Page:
Access to the internet may never have been more needed, tested or discussed than this past year.
It’s not a new issue for rural America, but 2020 moved it to a critical mass.
And it's all summed up in one keyword — broadband.
The importance of connectivity in all areas of life was part of the annual meeting for the Brainerd Lakes Area Economic Development Corp. The session typically brings together government leaders and representatives across the business spectrum. This time, people gathered from their homes and offices at 7:30 a.m. Tuesday, March 9.
Shirley Bloomfield, CEO of the National Telephone Cooperative Association - the Rural Broadband Association, which represents nearly 850 independent telecommunications companies, was the keynote speaker. Bloomfield was named one of the most influential people in Washington by Washingtonian magazine.
Tyler Glynn, BLAEDC executive director, said Bloomfield was an expert on the role of federal communications policies in sustaining the vitality of rural and remote communities and the benefits of rural broadband networks for millions of American families, businesses and the economy.
“So what I wanted to just share a little bit today is a little bit about broadband deployment, why it matters, why it’s harder than you think and where we stand as a country,” Bloomfield said, noting her talk was following Kristi Westbrock, CEO/general manager of CTC, who gave an overview of the company’s efforts and broadband in central and northeastern Minnesota. Bloomfield said Westbrock is one of the rock stars she looks up to and the community may not realize how lucky they are to have Westbrock.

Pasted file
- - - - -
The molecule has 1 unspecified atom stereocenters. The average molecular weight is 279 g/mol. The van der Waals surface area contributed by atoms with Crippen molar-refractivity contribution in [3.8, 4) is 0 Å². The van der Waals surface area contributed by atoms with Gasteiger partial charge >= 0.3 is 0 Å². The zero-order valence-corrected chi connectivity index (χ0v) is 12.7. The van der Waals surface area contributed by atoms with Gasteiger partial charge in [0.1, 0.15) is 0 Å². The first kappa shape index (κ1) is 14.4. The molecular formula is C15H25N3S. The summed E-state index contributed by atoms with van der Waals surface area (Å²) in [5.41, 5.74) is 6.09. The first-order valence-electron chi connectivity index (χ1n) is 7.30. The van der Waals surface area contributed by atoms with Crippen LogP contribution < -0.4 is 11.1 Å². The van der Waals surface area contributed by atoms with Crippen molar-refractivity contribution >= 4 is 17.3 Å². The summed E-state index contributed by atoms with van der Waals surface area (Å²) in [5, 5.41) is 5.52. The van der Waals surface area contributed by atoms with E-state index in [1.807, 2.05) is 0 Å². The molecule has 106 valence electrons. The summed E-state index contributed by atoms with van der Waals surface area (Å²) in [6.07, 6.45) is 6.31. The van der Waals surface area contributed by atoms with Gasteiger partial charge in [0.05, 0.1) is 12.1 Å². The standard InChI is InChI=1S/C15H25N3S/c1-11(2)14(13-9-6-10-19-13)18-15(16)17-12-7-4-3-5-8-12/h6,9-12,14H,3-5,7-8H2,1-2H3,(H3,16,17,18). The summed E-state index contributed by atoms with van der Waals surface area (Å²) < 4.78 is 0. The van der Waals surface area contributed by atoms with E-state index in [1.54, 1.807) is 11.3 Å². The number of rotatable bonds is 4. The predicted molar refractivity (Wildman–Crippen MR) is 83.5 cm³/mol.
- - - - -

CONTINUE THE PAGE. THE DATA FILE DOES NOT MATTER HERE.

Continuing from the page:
“I do think that we’re at such an interesting point in our country because, for example, we wouldn’t even be able to have this discussion if it weren’t for the broadband that is provided in your communities. So you know I think about how much we’ve learned over the course of the past year and why that matters on a federal policy front.”
Bloomfield pointed to the rural electrification of the 1930s that focused on bringing electricity to rural areas where companies hadn’t reached because fewer people made the cost of the service so high. Serving the high density urban areas was relatively easy. That meant rural America was left behind. Cooperatives like CTC filled the gap.
Fast forward to the present where being able to connect to the internet with a reliable service comes with opportunities for education, telemedicine, commerce, business growth and quality of life. Bloomfield said the beauty of the cooperative model is one that is built not on profit but on service. Minnesota, she said, is a stronghold for cooperatives. In rural America, those cooperative members see their customers at schools, in churches and at local stores.
“That makes a really big difference,” Bloomfield said.
Bloomfield has worked with every campaign and all parties, recently working with the Trump administration. She was also on candidate Joe Biden’s innovation committee where she said it was heartening to have broadband front and center with money devoted to the issue varying between $20 billion to $100 billion.
“Thinking about broadband as infrastructure and thinking about it as essential is really important. Now where I would draw the line is, I’m not so crazy about governments thinking they can build a network themselves because, Kristi would be the first to tell you, it is hard. It is complicated, it’s expensive, and so many times companies, or governments who get into it and think that it’s a one time proposition. ‘I’ve got $5 million. I’m going to put it in the ground.’ That’s, it’s like buying a dog, that’s just where you start.”
Bloomfield spoke of her own short experience working for a large provider where the CEO noted they weren’t interested in selling properties to smaller carriers because they didn’t have to upgrade the service and without competition the areas were cash cows.